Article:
From a 2007 AGH funding brief
“The AGH’s level of annual funding received from City sources has remained steady at $1 million dollars since 2002. The Art Gallery did not ask the City for extra funding when it made its annual presentation to City Council on February 27th. Rather, the AGH simply requested that the same level of funding (i.e. $1 million annually) continue not only this year but through until 2016. The only change suggested was in the method of funding.”
From the AGH FAQs:
What is the annual budget of the Art Gallery of Hamilton?
The AGH’s annual budget is approximately $4.5 million.
What is the ratio of public/private monies in that annual budget?
About $1.5 million comes from federal, provincial and city monies. The rest the Gallery raises itself.
Who are the AGH outside partners, and why did they decide to contribute?
We have thousands of "outside partners", including 2,400+ AGH Members, major corporations, all levels of government, foundations, small businesses, and individuals. In the end, the decision to give is a highly personal one. Some give for the love of art or, in the case of sponsoring an exhibition, for the love of one artist’s work, for example; others like the fact that their contribution allows the Gallery to offer low-cost or free activities for families; others believe that their show of support helps revitalize downtown Hamilton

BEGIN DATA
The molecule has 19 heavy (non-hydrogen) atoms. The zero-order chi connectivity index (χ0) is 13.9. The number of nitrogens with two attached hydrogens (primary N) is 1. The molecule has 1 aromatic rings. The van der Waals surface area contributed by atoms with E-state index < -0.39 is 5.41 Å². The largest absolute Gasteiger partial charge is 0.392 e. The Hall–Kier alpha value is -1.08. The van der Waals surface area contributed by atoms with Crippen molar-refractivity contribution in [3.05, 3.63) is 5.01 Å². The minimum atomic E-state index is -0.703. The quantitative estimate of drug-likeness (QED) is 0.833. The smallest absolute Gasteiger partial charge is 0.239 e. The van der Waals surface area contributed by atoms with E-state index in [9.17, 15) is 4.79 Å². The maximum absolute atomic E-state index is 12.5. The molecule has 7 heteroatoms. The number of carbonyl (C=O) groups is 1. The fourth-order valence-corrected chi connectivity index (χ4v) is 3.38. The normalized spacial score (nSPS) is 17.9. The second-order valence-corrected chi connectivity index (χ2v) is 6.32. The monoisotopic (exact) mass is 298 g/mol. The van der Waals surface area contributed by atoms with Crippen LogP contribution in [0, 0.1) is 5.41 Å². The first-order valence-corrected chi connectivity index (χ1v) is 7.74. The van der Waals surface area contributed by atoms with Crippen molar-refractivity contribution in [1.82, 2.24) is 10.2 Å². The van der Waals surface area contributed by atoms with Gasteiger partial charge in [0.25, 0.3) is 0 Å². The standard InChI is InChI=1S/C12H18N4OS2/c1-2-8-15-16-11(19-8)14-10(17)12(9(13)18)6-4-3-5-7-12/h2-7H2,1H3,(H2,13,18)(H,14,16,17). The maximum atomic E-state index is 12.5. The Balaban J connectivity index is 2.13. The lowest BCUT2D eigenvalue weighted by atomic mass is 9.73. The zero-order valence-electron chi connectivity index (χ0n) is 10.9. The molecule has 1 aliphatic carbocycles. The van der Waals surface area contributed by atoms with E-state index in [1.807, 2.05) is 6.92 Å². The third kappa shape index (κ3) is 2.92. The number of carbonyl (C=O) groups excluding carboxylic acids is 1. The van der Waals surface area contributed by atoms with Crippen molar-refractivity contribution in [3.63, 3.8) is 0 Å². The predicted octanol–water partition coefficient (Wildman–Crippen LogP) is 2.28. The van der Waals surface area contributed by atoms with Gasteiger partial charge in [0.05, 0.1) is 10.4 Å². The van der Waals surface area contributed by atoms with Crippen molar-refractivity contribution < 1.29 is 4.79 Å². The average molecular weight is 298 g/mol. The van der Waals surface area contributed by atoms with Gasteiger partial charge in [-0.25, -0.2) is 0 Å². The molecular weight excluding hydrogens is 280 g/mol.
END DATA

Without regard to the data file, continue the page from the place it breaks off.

What is the number of annual visits to the gallery?
We currently welcome about 150,000 visitors to the Gallery – and downtown Hamilton – each year.
For sake of comparison, the KPMG audit shows that the AGH's neighbour Hamilton Place drew 199,591 attendees in 2010 (115,387 of whom bought tickets), and required a subsidy of around $985,000.
Copps drew 417,231 attendees in 2010 (323,907 of whom paid); I can't find a subsidy figure – I believe the venue was profitable.
No surprise here: It's the Convention Centre that's the lemon. But then when people talk about "getting conventions" they often mean "getting trade shows" (companies being smaller, conventions less common and more subject to the whims of electronic technologies than in the last century, and hotels more likely to have banquet rooms large enough to accommodate small-to-medium bookings), and that consideration is about market demographics as much as it is square footage. The Careport Centre is considerably larger than the Convention Centre, but the shows it books are generally sad, rinky-dink affairs; Mississauga, London and Niagara seem to fare much better on this count. It would be an extraordinarily expensive handicap to remedy, and any fixes are far from guaranteed to recoup the investment.